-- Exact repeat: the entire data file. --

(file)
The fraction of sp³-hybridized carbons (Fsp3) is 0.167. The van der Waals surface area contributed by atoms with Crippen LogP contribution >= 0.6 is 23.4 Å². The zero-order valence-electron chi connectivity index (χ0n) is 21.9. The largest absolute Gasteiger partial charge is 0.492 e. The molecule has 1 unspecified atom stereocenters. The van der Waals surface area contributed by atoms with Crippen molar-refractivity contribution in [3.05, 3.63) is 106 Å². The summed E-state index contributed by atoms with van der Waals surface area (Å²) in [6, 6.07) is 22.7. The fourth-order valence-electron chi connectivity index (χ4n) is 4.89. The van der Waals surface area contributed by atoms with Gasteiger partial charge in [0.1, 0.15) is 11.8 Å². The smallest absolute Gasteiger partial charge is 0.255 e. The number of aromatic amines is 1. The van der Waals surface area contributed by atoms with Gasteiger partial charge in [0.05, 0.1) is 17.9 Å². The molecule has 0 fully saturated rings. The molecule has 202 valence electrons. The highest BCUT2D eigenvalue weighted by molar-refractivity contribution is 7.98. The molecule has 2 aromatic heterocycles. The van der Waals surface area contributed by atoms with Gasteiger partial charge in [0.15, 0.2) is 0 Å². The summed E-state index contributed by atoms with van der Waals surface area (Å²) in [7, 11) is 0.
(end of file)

The fraction of sp³-hybridized carbons (Fsp3) is 0.167. The van der Waals surface area contributed by atoms with Crippen LogP contribution >= 0.6 is 23.4 Å². The zero-order valence-electron chi connectivity index (χ0n) is 21.9. The largest absolute Gasteiger partial charge is 0.492 e. The molecule has 1 unspecified atom stereocenters. The van der Waals surface area contributed by atoms with Crippen molar-refractivity contribution in [3.05, 3.63) is 106 Å². The summed E-state index contributed by atoms with van der Waals surface area (Å²) in [6, 6.07) is 22.7. The fourth-order valence-electron chi connectivity index (χ4n) is 4.89. The van der Waals surface area contributed by atoms with Gasteiger partial charge in [0.1, 0.15) is 11.8 Å². The smallest absolute Gasteiger partial charge is 0.255 e. The number of aromatic amines is 1. The van der Waals surface area contributed by atoms with Gasteiger partial charge in [0.05, 0.1) is 17.9 Å². The molecule has 0 fully saturated rings. The molecule has 202 valence electrons. The highest BCUT2D eigenvalue weighted by molar-refractivity contribution is 7.98. The molecule has 2 aromatic heterocycles. The van der Waals surface area contributed by atoms with Gasteiger partial charge in [0.15, 0.2) is 0 Å². The summed E-state index contributed by atoms with van der Waals surface area (Å²) in [7, 11) is 0.